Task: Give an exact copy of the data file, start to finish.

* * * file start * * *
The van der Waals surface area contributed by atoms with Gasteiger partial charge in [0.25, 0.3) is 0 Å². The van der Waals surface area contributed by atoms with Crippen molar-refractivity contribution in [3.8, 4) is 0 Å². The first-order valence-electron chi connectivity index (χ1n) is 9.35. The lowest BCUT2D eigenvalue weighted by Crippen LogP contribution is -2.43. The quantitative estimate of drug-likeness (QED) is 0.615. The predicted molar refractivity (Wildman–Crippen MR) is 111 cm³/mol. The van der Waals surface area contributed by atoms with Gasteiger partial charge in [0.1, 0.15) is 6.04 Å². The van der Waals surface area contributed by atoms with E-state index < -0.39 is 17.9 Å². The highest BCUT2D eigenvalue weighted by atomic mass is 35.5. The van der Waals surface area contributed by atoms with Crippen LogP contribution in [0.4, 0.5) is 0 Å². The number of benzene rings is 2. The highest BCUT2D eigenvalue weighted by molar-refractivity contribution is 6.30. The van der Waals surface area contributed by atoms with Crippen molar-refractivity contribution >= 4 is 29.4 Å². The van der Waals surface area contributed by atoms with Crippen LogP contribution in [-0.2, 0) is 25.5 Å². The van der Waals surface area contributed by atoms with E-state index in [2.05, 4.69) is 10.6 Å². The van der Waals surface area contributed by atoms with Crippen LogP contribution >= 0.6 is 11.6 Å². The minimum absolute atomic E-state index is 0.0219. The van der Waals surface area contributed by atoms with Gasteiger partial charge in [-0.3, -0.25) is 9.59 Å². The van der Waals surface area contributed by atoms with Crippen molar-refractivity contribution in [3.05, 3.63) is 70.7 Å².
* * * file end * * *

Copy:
The van der Waals surface area contributed by atoms with Gasteiger partial charge in [0.25, 0.3) is 0 Å². The van der Waals surface area contributed by atoms with Crippen molar-refractivity contribution in [3.8, 4) is 0 Å². The first-order valence-electron chi connectivity index (χ1n) is 9.35. The lowest BCUT2D eigenvalue weighted by Crippen LogP contribution is -2.43. The quantitative estimate of drug-likeness (QED) is 0.615. The predicted molar refractivity (Wildman–Crippen MR) is 111 cm³/mol. The van der Waals surface area contributed by atoms with Gasteiger partial charge in [0.1, 0.15) is 6.04 Å². The van der Waals surface area contributed by atoms with E-state index < -0.39 is 17.9 Å². The highest BCUT2D eigenvalue weighted by atomic mass is 35.5. The van der Waals surface area contributed by atoms with Crippen LogP contribution in [0.4, 0.5) is 0 Å². The number of benzene rings is 2. The highest BCUT2D eigenvalue weighted by molar-refractivity contribution is 6.30. The van der Waals surface area contributed by atoms with Crippen molar-refractivity contribution >= 4 is 29.4 Å². The van der Waals surface area contributed by atoms with Crippen LogP contribution in [-0.2, 0) is 25.5 Å². The van der Waals surface area contributed by atoms with E-state index in [2.05, 4.69) is 10.6 Å². The van der Waals surface area contributed by atoms with Crippen LogP contribution >= 0.6 is 11.6 Å². The minimum absolute atomic E-state index is 0.0219. The van der Waals surface area contributed by atoms with Gasteiger partial charge in [-0.3, -0.25) is 9.59 Å². The van der Waals surface area contributed by atoms with Crippen molar-refractivity contribution in [3.05, 3.63) is 70.7 Å².